'Referendum is a very important building block'
on 29/10/2012 00:00:00
The polls show that while an overwhelming majority of people are minded to vote yes, many of them are not that well informed about the proposed constitutional amendment.
In such circumstances, the fear on the yes side is that there will be a low turnout, because people think the amendment will be passed comfortably without them.
Ms Fitzgerald says her agenda between now and polling day "is to make sure that there is a high turnout". She makes the point that there have been two decades of discussion on these issues - two decades of shocking child abuse reports - and people now have a chance to do something about it.
If passed, the amendment would mean dedicated children's rights are inserted into the Constitution for the first time. But would the amendment have any effect in practical terms?
For example, what difference would words make to the young offenders detained in St Patrick's whose human rights, according to the Inspector of Prisons, are being ignored or violated?
"If you mean right now in St Pat's, clearly the place has to be closed, the human rights issues have to be dealt with, and we have to take young people out of there. Completely unacceptable, and I've known that for years. So that's why we acted on it," said Ms Fitzgerald.
"In fairness to Brendan Howlin and my colleagues in Cabinet, I got the support to get the funding to take 16-year-olds out of St Pat's before I ever saw any report, because I knew it was the right thing to do."
St Pat's used to house offenders between the ages of 16 and 21. The practice of sending 16-year-olds there ended in May. They now go to the Oberstown children's detention centre in North Dublin. A new building is planned for the Oberstown campus and it's envisaged any 17-year-olds in detention will be moved there as soon as possible. St Pat's will be closed by 2014, according to the minister.
As for children who come before the courts in future, "childcare proceedings are covered [by the amendment], so that decisions are taken in the best interests of that young person".
One academic recently argued that the amendment would mean little without proper funding for child and family welfare services.
Ms Fitzgerald agrees that the issue of resources is something that needs debate. "The constitutional change is one part of it that has been recommended by all of those who cared about these issues for 20 years and longer.
"But of course resources are a critical issue, and I do think we have to get more questioning about how we allocate resources in this country.
"So if you ask me, for example, for my opinion of how this country has done in putting children at the centre, if you take child care, I would say we haven't done well. It isn't good enough that we have one year free pre-school care."
Her department's agenda, she says, is about both reform and resources, and there's a long to-do list.
She says this in response to a question as to whether children and youth affairs will survive as a standalone department should the referendum be passed and a reshuffle be announced mid-way through the Government's term.
"There is a very big agenda, the referendum is a very important building block, and I have absolutely no reason to believe there's any question mark at all around this newly established department...
"We're going to have to look at our values system, about the kind of investment [we make] in early years... We have not examined it enough and haven't given it the kind of attention it needs."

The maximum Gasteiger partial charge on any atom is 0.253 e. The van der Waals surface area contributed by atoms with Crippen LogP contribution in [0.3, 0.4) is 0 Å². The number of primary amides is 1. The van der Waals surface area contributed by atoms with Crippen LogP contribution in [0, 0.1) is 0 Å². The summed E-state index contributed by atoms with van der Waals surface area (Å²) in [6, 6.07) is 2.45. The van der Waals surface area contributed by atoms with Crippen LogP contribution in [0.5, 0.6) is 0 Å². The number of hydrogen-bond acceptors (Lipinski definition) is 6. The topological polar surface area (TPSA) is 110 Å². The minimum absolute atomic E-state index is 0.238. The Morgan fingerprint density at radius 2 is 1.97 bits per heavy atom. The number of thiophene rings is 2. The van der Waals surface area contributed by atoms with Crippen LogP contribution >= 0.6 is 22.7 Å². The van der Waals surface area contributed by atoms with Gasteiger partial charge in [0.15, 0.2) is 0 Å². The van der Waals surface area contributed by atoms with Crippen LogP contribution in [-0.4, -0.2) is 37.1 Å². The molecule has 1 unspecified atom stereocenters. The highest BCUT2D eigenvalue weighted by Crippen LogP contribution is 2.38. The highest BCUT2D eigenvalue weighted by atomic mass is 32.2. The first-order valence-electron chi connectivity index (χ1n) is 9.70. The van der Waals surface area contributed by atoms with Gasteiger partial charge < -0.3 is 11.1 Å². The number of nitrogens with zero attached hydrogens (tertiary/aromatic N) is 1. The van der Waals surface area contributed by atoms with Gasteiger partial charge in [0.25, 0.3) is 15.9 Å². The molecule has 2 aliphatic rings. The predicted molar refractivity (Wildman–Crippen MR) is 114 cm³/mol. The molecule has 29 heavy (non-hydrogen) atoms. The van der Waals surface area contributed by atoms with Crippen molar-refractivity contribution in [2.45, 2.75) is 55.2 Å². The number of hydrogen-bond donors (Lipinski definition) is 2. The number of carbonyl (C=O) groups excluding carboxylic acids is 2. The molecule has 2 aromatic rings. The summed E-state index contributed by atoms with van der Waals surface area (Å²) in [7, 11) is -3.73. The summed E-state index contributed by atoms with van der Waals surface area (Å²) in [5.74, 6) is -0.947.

She cites an OECD study on the economic benefits of investing in supports and services for young children.
"Post the referendum, my department, you have to look at it as much through an economic lens as a social lens, and that's something that's not understood yet I think in the country generally, but it's a point I'll be increasingly emphasising.
"Our biggest resource - and we're not using it as well as we should, and of course the economic situation with emigration and everything is very challenging - but [it's] our young people, and the fact that we have the kind of birth rate that we have. The investment in those young people, the proper investment, will be part of what will lead to the recovery."
But first things first, the referendum. Those opposed to the amendment argue it would give the State far too much power to remove children from their families.
But Ms Fitzgerald says voters have only to read the wording of the amendment to see this is not the case - it refers clearly to "exceptional cases" and "proportionate means".
So if dealing with parents with addiction problems, for example, "you don't immediately respond by saying, 'Ah sure, your child has to be in care'. You respond by saying, 'Well, how can we help you? Are there addiction counselling services, are there family supports, can we put a worker in with you?' That's what proportionate means there and it's a very important point... if a family are in trouble, the first intervention is about support."
In cases where intervention would lead to the removal of the child from the family, "we're talking about extremely vulnerable children who [require help] for a whole variety of very serious reasons, including physical and sexual abuse and neglect".
She comes back again to the phrases "exceptional cases" and "proportionate means". And she stresses that those on the frontline, such as the ISPCC and Barnardos, fully support the amendment.
"Why wouldn't we do this, when people who have been working on the frontline for 20 years who've examined this in detail [support it], when we've taken the sort of care we've taken with it? Why would you not want to do this, when almost every modern constitution that's been written includes specific references to children?"
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